Avoiding Aitu and the Wrath of the Teine Sa (Samoa)

Cover image BLUE NO MORE used with permission © Lalovai Peseta over at Manamea Art Studio.

In Samoa, they cover their mirrors at night time. Every mirror in the house. Some believe the devil looks into your soul every night after dark.

My grandmother used to say if you didn’t then woke up and looked in the mirror in the middle of the night, you’d actually see a shadow over the top of your reflection. Even though it would be pitch black, you’d still see the shadow. And it would be there, pulling, constantly pulling at you.

According to my mum, the mother of one of my cousins died after brushing her hair at night. She brushed it one night and the next day her hair had fallen out, and she was gone.

My partner’s cousin also went bald. He’d finished work for the night and gone home to have a shower. His parents told him not to, but he ended up combing his hair in front of the mirror anyway. As he combed, he saw his reflection, and in his reflection he saw his hair fall out with each brushstroke.

Some of the stories Samoans tell often are about the Twelve Sisters, the Teine Sa.

Neither human nor God, but exquisitely beautiful and cruel spirits. They are very jealous of pretty girls, so if they see that you’re pretty, walking around with your hair down or dyed a different colour, they make you suffer. Some believe they curse you with a sickness. Others believe breaking the rules and crossing the Teine Sa comes with more fatal consequences.

There are twelve huts standing in one of the villages in Samoa, representing each of the spirit sisters. Plates of food and other offerings are laid out for them.  People walking past the huts are not allowed to stare at them, and if you ever hear noises as you go by, you have to call out a greeting – even if you see no one around.

I remember my mum told me that my grandfather once walked past the offerings and saw the spoons on the plates moving, as if the Teine Sa were feeding themselves. Don’t try talking to them, he’d told her later. You just put your head down and keep walking.

Other spirits in Samoa have a sort of black humour, and get revenge on those who disrespect them in interesting ways.

I was told once about a man who came across a lake in one of the villages. The lake is surrounded by green trees, but the water is black and it’s believed that lake is where evil spirits live. The people of the area left a sign at the entrance that reads: Do Not Litter In This Area.

The man ignored the sign. I’m a Christian and I don’t believe in this, I fear nothing, he said to himself. He relieved himself in the lake and went on his way to visit his parent’s home.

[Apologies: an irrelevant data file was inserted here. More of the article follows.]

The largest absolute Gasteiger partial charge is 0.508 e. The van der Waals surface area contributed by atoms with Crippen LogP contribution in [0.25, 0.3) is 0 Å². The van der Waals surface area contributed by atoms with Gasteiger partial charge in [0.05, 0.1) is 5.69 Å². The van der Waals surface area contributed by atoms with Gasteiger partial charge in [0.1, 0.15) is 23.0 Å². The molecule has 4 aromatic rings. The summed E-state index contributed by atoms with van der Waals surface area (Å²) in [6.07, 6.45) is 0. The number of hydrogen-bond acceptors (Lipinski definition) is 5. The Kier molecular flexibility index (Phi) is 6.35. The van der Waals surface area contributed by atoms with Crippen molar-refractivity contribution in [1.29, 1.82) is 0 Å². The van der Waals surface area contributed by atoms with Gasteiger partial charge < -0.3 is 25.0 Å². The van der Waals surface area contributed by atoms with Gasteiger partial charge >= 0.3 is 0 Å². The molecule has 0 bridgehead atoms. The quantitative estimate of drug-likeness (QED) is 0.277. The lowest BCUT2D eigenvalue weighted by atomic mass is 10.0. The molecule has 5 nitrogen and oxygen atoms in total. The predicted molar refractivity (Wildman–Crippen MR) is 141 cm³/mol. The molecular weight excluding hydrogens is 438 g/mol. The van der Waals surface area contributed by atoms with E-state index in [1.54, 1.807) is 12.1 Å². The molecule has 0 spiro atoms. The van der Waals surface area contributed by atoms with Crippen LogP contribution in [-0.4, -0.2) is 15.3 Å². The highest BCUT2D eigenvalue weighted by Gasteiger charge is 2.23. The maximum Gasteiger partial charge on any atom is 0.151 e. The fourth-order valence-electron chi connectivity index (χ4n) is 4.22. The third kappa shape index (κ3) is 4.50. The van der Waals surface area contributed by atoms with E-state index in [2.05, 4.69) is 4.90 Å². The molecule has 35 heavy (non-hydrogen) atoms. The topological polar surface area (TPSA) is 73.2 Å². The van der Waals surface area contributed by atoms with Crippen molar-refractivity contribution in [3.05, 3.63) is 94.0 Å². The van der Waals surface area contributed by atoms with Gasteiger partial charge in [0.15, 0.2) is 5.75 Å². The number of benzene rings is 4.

But a spirit followed him, all the way back to Australia. For his disrespect, the spirit cursed the man to urinate out of his rectum.

For weeks the man couldn’t relieve himself properly and was too embarrassed about the situation to say anything about it or go to a doctor. Eventually he went to my brother’s wife’s mum who does, you could say, spiritual massage. And she slapped him and asked, What are you doing here? The man went to reply but she said No, I’m not talking to you. She’d been talking to the spirit. She told the man to go back to Samoa and apologise to the lake. Once he did that, the spirit returned him back to normal.

We have stories of possession, too. In our culture we believe spirits can’t possess until you let them, until you verbally say: Come into me. There was a Samoan man in my partner’s church in New Zealand who allowed himself to be possessed, because he’d been in love with the girl dating my partner’s brother. We didn’t know about the possession. We began noticing when he started to fall asleep at random moments. He’d be walking around town and drop suddenly, just completely out like a light.

One day he was going with my partner and a group of friends to a church function – it was a sports day for the churches, they’d been going to play a game – and he dropped as the group walked through town. When he got up, he walked over to a random person nobody knew and started speaking Mandarin. They talked for a long time – the person he was speaking to understood him and spoke Mandarin back. My partner told me he was shocked; the man never knew how to speak Mandarin before. The group called out to the man but he wouldn’t respond, he started running away from them instead.

We found out later that what he was using evil spirits to attract the woman he was in love with, so that she would no longer be with my partner’s brother, but instead be with him at all times.

It worked, to some degree. Like he would call her at 2 am saying he needed her help, and despite the fact that he’d be three hours away from Wellington she’d take off straight away, in the middle of the night, to go find him. 

We brought him back to the church to get rid of the possession and he wouldn’t step past the door. My partner and his friends would try to push him in and he just wouldn’t budge. He had strength of ten men and he was the smallest one out of all of us…

The narrator of these anecdotes and stories did not wish to be named. She is a Samoan from Lefaga on her mother’s side and Falefa on her father’s.


Hella Ibrahim
Hella Ibrahim is the founder and editorial director of Djed Press. She works as a project editor during the week and at a public library on weekends.

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Hella Ibrahim is the founder and editorial director of Djed Press. She works as a project editor during the week and at a public library on weekends.

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